So, for me, Asghar Farhadi represents a conundrum. Whereas his countrymen have taken great risks to produce great art, whatever Farhadi does has received the official stamp of approval from the Iranian government. Yet there's no denying he is a skilled filmmaker. My favorite film of his is Fireworks Wednesday, which received little or no distribution in this country. I admired A Separation, which won the Oscar, but to me it was not the unfettered work of greatness that it was for so many others. His new movie, The Past, while still a fine piece of work, is even less so.

I have to admit to being irked even further by the casting of Argentinian-born, French-raised beauty Bérénice Bejo in The Past. I can imagine she and Farhadi meeting backstage at the Oscars when he won for A Separation and she was nominated for The Artist -- a film I detest for many other reasons. You can't get much more Oscar-friendly than that. People not in the business probably don't know how fierce the Oscar battle is every year, and the fact that Farhadi is heavily involved in it -- concentrating on the race as much as on filmmaking -- makes me wary of him. Now, onto the review.

The Past involves a separated couple, an Iranian man, Ahmad (Ali Mosaffa), who was married to a French woman, Marie (Bejo), and lived in a French suburb. Now Ahmad returns for a short trip to sign some divorce papers and to see his daughters. He learns that Marie has not booked him into a hotel -- due to a previous flaking on his part -- and will be staying at her house. He also learns that she has a new boyfriend, Samir (Tahar Rahim). Samir is still married, and his wife is in a coma.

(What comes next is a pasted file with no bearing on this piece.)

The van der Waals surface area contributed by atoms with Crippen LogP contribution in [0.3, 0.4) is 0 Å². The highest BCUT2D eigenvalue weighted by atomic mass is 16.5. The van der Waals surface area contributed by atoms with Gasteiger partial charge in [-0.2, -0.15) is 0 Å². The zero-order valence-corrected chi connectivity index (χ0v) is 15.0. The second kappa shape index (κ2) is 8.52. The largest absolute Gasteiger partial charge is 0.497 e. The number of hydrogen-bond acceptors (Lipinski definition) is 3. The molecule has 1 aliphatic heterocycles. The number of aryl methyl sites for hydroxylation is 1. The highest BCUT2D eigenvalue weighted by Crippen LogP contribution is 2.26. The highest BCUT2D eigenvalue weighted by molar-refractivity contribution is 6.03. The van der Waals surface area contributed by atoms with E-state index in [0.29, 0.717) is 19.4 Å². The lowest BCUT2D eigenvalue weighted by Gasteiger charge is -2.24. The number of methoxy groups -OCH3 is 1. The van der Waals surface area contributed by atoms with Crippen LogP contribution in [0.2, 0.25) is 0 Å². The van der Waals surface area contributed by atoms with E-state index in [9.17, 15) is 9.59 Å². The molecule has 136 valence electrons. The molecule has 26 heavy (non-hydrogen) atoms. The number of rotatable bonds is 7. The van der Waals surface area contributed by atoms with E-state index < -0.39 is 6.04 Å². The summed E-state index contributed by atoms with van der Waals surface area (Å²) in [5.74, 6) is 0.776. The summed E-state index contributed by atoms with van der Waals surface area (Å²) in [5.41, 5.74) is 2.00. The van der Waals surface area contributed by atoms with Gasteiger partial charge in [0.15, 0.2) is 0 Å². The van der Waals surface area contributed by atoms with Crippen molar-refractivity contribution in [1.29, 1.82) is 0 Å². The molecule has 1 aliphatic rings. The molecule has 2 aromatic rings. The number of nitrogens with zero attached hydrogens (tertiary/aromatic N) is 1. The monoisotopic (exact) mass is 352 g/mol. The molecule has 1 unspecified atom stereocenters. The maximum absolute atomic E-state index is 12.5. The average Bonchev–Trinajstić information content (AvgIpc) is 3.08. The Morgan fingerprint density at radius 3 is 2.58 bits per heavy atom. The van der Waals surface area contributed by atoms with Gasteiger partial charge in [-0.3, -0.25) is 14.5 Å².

Drama erupts when Marie has trouble with Samir's son. And Ahmad's eldest daughter, Lucie (Pauline Burlet) a wise, but emotional teen, lets Ahmad in on some harsh ideas that may or may not be true. One is the idea that Samir's wife may have tried to commit suicide when she discovered that her husband was having an affair with Marie. Another is that Marie is only dating Samir because he looks like Ahmad.

Farhadi handles all these emotions and mood shifts gracefully, emphasized by a nice use of space. Marie's house is in a state of flux; things need to be painted and repaired, and things are left undone. In one scene, one of the kids upsets a bucket of paint on the floor. Even if the movie is far too long -- another indicator of Oscar-bait -- most of the film's little details are intricate and vivid. The performances are fine, and Bejo proves that she has the stuff of a movie star.

Yet I hesitate to call it a masterpiece. Compared to everything else I've seen from Iran, The Past is really nothing more than a good soap opera that will be mistaken for a great movie, or a masterpiece. But it's clear that Farhadi has skill and talent; if only he could become a more personal filmmaker. I'd like to see him do something in some other country, or simply do a movie that he refuses to submit for Oscar consideration, something dangerous and reckless. For now, however, The Past is not too bad.